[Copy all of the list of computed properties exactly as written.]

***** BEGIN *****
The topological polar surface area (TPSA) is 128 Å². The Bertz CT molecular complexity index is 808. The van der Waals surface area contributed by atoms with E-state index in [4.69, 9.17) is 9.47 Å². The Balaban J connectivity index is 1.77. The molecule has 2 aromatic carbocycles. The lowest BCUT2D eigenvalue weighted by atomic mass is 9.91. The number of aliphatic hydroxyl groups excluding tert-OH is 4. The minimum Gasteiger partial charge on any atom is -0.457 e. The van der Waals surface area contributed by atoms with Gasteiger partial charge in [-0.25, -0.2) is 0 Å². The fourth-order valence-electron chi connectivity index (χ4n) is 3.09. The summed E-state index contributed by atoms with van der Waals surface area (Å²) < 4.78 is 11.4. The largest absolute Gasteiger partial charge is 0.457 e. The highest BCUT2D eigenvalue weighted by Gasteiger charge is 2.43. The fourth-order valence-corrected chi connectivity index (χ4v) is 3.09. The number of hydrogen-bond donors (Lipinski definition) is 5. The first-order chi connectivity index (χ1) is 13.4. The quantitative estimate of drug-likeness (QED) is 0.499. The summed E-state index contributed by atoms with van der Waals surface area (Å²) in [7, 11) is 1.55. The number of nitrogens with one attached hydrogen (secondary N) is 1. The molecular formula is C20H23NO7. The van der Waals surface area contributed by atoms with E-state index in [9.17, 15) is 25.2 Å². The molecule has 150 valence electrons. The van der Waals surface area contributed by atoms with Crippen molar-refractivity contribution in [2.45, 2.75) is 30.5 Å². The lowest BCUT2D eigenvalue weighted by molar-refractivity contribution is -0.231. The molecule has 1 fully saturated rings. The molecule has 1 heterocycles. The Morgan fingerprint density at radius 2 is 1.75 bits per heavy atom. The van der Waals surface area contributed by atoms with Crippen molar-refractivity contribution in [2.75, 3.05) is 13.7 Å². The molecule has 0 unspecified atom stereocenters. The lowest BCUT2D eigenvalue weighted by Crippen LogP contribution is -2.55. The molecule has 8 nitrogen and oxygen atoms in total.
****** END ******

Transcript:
The topological polar surface area (TPSA) is 128 Å². The Bertz CT molecular complexity index is 808. The van der Waals surface area contributed by atoms with E-state index in [4.69, 9.17) is 9.47 Å². The Balaban J connectivity index is 1.77. The molecule has 2 aromatic carbocycles. The lowest BCUT2D eigenvalue weighted by atomic mass is 9.91. The number of aliphatic hydroxyl groups excluding tert-OH is 4. The minimum Gasteiger partial charge on any atom is -0.457 e. The van der Waals surface area contributed by atoms with Gasteiger partial charge in [-0.25, -0.2) is 0 Å². The fourth-order valence-electron chi connectivity index (χ4n) is 3.09. The summed E-state index contributed by atoms with van der Waals surface area (Å²) < 4.78 is 11.4. The largest absolute Gasteiger partial charge is 0.457 e. The highest BCUT2D eigenvalue weighted by Gasteiger charge is 2.43. The fourth-order valence-corrected chi connectivity index (χ4v) is 3.09. The number of hydrogen-bond donors (Lipinski definition) is 5. The first-order chi connectivity index (χ1) is 13.4. The quantitative estimate of drug-likeness (QED) is 0.499. The summed E-state index contributed by atoms with van der Waals surface area (Å²) in [7, 11) is 1.55. The number of nitrogens with one attached hydrogen (secondary N) is 1. The molecular formula is C20H23NO7. The van der Waals surface area contributed by atoms with E-state index in [9.17, 15) is 25.2 Å². The molecule has 150 valence electrons. The van der Waals surface area contributed by atoms with Crippen molar-refractivity contribution in [2.45, 2.75) is 30.5 Å². The lowest BCUT2D eigenvalue weighted by molar-refractivity contribution is -0.231. The molecule has 1 fully saturated rings. The molecule has 1 heterocycles. The Morgan fingerprint density at radius 2 is 1.75 bits per heavy atom. The van der Waals surface area contributed by atoms with Crippen molar-refractivity contribution in [2.75, 3.05) is 13.7 Å². The molecule has 0 unspecified atom stereocenters. The lowest BCUT2D eigenvalue weighted by Crippen LogP contribution is -2.55. The molecule has 8 nitrogen and oxygen atoms in total.